Execution: State history offers some hope of ending barbarity

Sen. Ed Murray has repeatedly tried to end capital punishment in Washington state. Appeals to moral reasoning have actually worked before here.

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A guard tower at the Washington State Penitentiary

Sen. Ed Murray has repeatedly tried to end capital punishment in Washington state. Appeals to moral reasoning have actually worked before here.

Cal Coburn Brown, who was executed early Friday morning, was a death penalty poster child: Overfed, ugly, unrepentant.

In a statement denying clemency for Brown, Gov. Chris Gregoire said, "The post-conviction review by the courts has been thorough. Since Cal Brown’s conviction, the U. S. Supreme Court, the Ninth Circuit Court of Appeals and the Washington State Supreme Court have reviewed his case and have found no basis to reverse his conviction or to change the death sentence imposed by the jury."

Gregoire continued:

"The torture, rape and murder of Holly Washa were horrible acts of brutality. My sympathies and prayers are with Holly Washa's family, who has suffered immeasurably from Cal Brown's actions. No one can do anything to take away or lessen their pain. As a mother, my heart goes out to them for their tragic loss. I pray for Holly Washa. I will also pray for Cal Brown."

The only problem with all of this politically and legally sound reasoning is that capital punishment remains a grotesque relic of the Dark Ages. It throws the United States in league with such human rights cretins as Iran, Saudi Arabia, North Korea, and China. It's unjust and arbitrary (think of the Green River Killer, Gary Ridgway, who pled guilty to 48 sadistic murders in exchange for a life sentence). It's not a deterrent, and it costs Washington State millions.

Professor Hubert Locke, along with the Washington Coalition to Abolish the Death Penalty, have underlined an especially horrific possibility: the likelihood of executing an innocent person (nationwide, 138 death-row inmates have been released since 1973 after being found innocent, according to the Coalition). The reasons for abolishing the death penalty, both moral and practical, are endless.

All the while, extending mercy to the merciless — and Brown acted mercilessly — runs counter to human nature. Imagine evil incarnate. (Brown even has that giveaway madman signature of three names, like John Wilkes Booth or John Wayne Gacy).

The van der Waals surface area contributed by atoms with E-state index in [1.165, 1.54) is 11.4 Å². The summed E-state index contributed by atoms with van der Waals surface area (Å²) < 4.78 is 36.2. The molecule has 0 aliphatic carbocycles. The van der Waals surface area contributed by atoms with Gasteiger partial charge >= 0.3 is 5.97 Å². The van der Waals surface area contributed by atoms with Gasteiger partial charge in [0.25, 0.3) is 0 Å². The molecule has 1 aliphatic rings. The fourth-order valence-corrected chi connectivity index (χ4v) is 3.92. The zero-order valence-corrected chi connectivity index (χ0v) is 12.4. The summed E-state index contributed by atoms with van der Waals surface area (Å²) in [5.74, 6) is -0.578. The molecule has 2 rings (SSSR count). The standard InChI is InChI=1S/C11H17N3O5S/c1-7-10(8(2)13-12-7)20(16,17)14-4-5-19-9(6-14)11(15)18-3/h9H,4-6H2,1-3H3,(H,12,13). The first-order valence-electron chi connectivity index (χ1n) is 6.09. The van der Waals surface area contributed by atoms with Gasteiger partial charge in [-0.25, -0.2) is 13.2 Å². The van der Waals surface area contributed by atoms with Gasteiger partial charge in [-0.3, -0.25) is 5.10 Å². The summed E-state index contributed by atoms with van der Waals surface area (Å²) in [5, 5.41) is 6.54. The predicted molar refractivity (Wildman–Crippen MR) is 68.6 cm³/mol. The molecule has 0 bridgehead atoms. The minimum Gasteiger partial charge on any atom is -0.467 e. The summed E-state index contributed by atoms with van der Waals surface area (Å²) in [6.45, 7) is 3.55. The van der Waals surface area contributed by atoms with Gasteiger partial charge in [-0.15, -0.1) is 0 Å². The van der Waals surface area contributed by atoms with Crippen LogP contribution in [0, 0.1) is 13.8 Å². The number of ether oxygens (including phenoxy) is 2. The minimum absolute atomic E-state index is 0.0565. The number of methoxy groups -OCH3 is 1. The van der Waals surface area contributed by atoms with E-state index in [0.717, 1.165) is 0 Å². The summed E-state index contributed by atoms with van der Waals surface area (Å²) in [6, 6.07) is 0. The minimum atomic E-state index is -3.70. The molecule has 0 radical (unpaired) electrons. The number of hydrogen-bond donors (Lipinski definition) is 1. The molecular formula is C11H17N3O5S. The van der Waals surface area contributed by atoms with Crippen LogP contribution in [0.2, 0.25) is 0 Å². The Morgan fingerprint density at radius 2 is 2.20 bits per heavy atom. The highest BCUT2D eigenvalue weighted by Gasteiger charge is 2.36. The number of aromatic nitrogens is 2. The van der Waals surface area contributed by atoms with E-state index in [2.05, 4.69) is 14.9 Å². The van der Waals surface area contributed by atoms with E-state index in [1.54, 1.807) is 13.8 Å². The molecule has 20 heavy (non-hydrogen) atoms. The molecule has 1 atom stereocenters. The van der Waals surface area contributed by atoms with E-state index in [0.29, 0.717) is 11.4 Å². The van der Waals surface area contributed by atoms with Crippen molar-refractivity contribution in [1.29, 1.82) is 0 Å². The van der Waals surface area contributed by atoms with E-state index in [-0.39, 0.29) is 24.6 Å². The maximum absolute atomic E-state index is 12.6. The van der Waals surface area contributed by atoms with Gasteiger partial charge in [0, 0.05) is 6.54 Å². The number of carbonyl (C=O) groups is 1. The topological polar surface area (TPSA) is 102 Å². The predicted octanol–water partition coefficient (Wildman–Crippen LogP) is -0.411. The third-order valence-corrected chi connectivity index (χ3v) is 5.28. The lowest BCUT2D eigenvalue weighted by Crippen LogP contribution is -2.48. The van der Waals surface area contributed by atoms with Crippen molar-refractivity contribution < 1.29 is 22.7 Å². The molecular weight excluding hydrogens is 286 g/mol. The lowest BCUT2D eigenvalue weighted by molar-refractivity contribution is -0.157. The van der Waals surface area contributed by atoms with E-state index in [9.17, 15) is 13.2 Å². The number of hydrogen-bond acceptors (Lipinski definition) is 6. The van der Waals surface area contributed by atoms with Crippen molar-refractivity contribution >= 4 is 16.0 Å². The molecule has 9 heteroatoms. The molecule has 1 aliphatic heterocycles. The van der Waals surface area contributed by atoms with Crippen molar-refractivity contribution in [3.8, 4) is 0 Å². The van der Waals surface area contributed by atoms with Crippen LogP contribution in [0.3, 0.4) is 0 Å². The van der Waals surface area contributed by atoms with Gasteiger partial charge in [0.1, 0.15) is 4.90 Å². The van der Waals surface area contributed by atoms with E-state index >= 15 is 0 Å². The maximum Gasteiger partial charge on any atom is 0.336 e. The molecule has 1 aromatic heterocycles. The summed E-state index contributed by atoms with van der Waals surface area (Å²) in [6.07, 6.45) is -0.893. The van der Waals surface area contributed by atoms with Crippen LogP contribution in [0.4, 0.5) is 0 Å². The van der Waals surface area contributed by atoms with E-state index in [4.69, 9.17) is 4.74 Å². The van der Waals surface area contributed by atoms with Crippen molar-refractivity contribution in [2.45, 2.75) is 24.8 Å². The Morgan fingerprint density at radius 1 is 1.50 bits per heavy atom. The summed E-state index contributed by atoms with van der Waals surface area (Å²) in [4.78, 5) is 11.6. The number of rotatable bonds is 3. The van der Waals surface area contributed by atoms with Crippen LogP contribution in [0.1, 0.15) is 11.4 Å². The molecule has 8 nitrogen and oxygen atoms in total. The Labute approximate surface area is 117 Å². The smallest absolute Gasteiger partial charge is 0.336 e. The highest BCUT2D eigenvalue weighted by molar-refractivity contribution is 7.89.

President Reagan's former Solicitor General, Charles Fried, presents a surprisingly cogent and persuasive argument against the death penalty in his just-published book (co-written with his son, Gregory), "Because It Is Wrong: Torture, Privacy and Presidential Power in the Age of Terror":

Abstracting from everything about the death penalty except the ending of life makes vivid what the death penalty really is: a live person completely helpless in the hands of his captors is put to death without hope or opportunity of resistance or remonstrance. Much more than killing on the battlefield, it enacts the total subjection and subsequent annihilation of one person by another. All moral equality between executioner and victim is denied. The condemned for that moment exists only to be killed. Worse still, it is not only the executioner who has this total power over the condemned, but society as a whole that has organized itself to kill.

Legislative session after legislative session, state Sen. Ed Murray has, like a latter-day William Wilberforce, introduced a bill to abolish the death penalty. And, year after year, Murray has watched his spirited efforts crumble. It's politically untenable. Citizens support the death penalty.

"Regardless of the hideous crime committed, state-sanctioned murder has never been a deterrent," Murray said in an e-mail. "It's regrettable we have a long way to go in Washington towards abolishing the death penalty."

A winning strategy probably requires that moral sentiment be disguised and recast in political terms. The death penalty translates into millions of dollars for greedy suits, resources that could otherwise go to cops on the street or to locking up career thugs. It's politics, raw and embellished, with an unexpressed moral end. That's because efforts to promulgate morality (think Prohibition) generally crash and burn, and no one likes moralizers.

History can, of course, repeat itself. In 1913, state Rep. Frank P. Goss of Seattle introduced a bill to abolish the death penalty. According to a 2003 HistoryLink essay, Goss said on the state House floor, "I deny the abstract right of a government to take a life. I recognize only one right to kill and that is in self-defense."

It was nearly a century ago, but this time the moralizing took. Gov. Ernest Lister signed the Goss bill into law. Capital punishment was abolished, not to be undone for six years.

Ed Murray and fellow opponents of the death penalty, take heart.


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About the Authors & Contributors

Peter Jackson

Peter Jackson

Peter Jackson is the former editorial-page editor of the Everett Herald. Follow him on Twitter @phardinjackson